Are Koalas the Ultimate Pacifists?

This morning I’ve had a horrible experience. We live in a bushy environment on a very large suburban block without houses right beside us. For days we’ve had a Koala sitting in trees in our yard, last night he was lying back against a branch, legs outstretched like an old man in his favourite armchair. About half an hour ago my dogs were going ballistic and when I went out the neighbours’ dog had the Koala and was intent on killing it. The koala had come down from the tree and gone over the 6’ high fence into the dog’s yard. Eventually I managed to get the neighbour’s attention and he was able to get the dog away from the Koala.

What I just don’t understand is WHY Koalas don’t recognise danger and WHY they don’t use their claws to protect themselves. I can accept that fear of people and all the threats associated with them is just not inherent in Koalas but other creatures manage to learn over generations. Here in Australia In a relatively short time Crows have learned to flip over introduced Cane Toads so that they can eat them without ingesting the poison which lies in a gland on their backs. WHY haven’t Koalas learned in all the years since people came to this land that barking dogs represent a threat and WHY haven’t they learned to use their long, strong, sharp claws????

A Koala looking so laidback.
A Koala looking so laidback.

Author: macmsue

I’m a sister, wife, mother, grandmother, auntie and friend. I prefer to be outside and am interested in photography, nature and different cultures. I believe everything on this earth has a right to be here but some things and some people would be happiest if their space was far away from mine. (Flies and biting bugs take note!) I don’t like housework and think dust is Nature’s way of saying, “This is my space, I was here first.”

7 thoughts on “Are Koalas the Ultimate Pacifists?”

  1. Hey, we had a koala come into our house, and I tell you now, he was quite agressive. Growling, hissing and exposing his large talons. Maybe it’s not that the Koala can’t detect a threat but they ARE the threat.. or their too high on eucalyptus leaves to care.. One more thing.. Koala’s like to have relations, of the intimate kind, outside my window.. It doesn’t sound very ‘pacifistic’ to me..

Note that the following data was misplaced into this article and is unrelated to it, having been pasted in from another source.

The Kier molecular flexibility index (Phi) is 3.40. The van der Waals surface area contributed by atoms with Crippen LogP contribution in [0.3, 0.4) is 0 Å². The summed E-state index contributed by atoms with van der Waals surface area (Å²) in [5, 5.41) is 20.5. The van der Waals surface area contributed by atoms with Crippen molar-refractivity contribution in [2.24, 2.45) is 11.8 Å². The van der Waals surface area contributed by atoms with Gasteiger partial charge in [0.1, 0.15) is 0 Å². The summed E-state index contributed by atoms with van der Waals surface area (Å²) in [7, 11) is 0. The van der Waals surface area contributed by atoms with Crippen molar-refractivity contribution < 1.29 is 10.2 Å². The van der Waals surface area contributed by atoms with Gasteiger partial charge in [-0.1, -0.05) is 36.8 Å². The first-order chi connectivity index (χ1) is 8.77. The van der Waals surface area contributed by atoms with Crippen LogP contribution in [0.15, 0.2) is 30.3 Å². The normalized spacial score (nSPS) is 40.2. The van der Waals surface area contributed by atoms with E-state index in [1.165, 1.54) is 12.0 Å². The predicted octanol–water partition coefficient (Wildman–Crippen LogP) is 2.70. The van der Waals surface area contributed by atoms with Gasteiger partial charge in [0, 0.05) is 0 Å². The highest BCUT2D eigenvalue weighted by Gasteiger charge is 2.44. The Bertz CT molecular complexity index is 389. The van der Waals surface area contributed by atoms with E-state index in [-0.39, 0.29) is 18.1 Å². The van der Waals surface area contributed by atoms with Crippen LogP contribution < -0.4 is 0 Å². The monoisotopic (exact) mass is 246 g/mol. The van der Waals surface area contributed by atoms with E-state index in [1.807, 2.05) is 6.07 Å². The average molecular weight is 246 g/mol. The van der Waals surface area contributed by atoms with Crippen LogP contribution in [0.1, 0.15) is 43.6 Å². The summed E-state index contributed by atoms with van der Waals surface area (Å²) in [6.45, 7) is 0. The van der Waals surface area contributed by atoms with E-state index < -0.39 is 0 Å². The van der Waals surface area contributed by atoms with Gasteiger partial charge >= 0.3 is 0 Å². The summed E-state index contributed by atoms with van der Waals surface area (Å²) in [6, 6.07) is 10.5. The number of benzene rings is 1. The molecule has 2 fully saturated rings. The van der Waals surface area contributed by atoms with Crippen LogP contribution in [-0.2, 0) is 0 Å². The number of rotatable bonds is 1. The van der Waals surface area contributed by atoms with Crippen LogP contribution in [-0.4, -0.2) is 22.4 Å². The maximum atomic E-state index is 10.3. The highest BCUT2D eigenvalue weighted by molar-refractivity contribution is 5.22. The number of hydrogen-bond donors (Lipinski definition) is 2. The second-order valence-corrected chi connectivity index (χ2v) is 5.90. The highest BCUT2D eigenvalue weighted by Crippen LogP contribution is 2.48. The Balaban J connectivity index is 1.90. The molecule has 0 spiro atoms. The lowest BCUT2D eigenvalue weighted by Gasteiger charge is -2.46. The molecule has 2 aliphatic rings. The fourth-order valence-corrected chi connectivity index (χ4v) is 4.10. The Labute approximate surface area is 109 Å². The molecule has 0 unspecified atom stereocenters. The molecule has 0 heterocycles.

1. Did the Koala looked as though he would scratch you? I heard this one grunt today but it made no attempt to use its claws when I’m sure it could have ripped the dog’s face open. We heard a hideous noise one night, thought a Koala was being murdered but when we found out where it was the female was doing the screaming and chasing the male up a tree!

    1. Thanks for your positive comments. I WISH I did manage to save the koala, unfortunately I didn’t, by the time the owner got the dog off it was too late.

  2. I have found two koalas on separate occasions on the road. One stood there and wouldn’t move off the road but allowed me to pat it and hold it’s hand without any sort of aggression. The next one moved off the road but not far enough out of harms way and let me pick it up and move it to higher ground. It did growl a bit but showed absolutely no signs if biting or scratching. When I put it down it just sat there so I patted it and it scratched behind its ear like a dog enjoying it’s pat. The most beautiful and passive animals ever. I think their growling noise makes them sound agressive but I have never heard of anyone evere being attacked by one.

    1. Thanks for commenting. I agree with you, the most “aggressive” thing I’ve seen from a Koala was a female pursuing a male up a tree and she was the one screaming! Someone did comment about them being nasty if cornered, hissing and scratching but I think the writer confused a Koala with a Possum. I have “shaken hands” with one while it just sat in a tree looking bemused, I don’t know what other “wild animals” would allow that. 🙂

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